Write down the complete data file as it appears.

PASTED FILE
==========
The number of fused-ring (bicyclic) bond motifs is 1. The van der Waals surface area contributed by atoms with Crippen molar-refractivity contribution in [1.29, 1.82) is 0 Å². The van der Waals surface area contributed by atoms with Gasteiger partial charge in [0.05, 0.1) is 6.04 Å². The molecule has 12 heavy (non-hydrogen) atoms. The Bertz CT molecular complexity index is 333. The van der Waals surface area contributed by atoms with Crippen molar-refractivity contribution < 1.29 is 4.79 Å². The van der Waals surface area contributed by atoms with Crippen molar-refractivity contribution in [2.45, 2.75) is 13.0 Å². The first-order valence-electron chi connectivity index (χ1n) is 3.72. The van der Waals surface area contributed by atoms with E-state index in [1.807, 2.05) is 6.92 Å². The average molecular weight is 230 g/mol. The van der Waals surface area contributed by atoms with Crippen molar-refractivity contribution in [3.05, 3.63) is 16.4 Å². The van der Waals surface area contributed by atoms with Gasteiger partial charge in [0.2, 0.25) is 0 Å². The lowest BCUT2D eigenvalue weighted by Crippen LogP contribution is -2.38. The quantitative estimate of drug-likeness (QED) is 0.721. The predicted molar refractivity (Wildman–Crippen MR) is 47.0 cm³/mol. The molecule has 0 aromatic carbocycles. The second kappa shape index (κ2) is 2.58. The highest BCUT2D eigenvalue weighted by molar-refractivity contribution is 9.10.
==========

The number of fused-ring (bicyclic) bond motifs is 1. The van der Waals surface area contributed by atoms with Crippen molar-refractivity contribution in [1.29, 1.82) is 0 Å². The van der Waals surface area contributed by atoms with Gasteiger partial charge in [0.05, 0.1) is 6.04 Å². The molecule has 12 heavy (non-hydrogen) atoms. The Bertz CT molecular complexity index is 333. The van der Waals surface area contributed by atoms with Crippen molar-refractivity contribution < 1.29 is 4.79 Å². The van der Waals surface area contributed by atoms with Crippen molar-refractivity contribution in [2.45, 2.75) is 13.0 Å². The first-order valence-electron chi connectivity index (χ1n) is 3.72. The van der Waals surface area contributed by atoms with E-state index in [1.807, 2.05) is 6.92 Å². The average molecular weight is 230 g/mol. The van der Waals surface area contributed by atoms with Crippen molar-refractivity contribution in [3.05, 3.63) is 16.4 Å². The van der Waals surface area contributed by atoms with Gasteiger partial charge in [0.2, 0.25) is 0 Å². The lowest BCUT2D eigenvalue weighted by Crippen LogP contribution is -2.38. The quantitative estimate of drug-likeness (QED) is 0.721. The predicted molar refractivity (Wildman–Crippen MR) is 47.0 cm³/mol. The molecule has 0 aromatic carbocycles. The second kappa shape index (κ2) is 2.58. The highest BCUT2D eigenvalue weighted by molar-refractivity contribution is 9.10.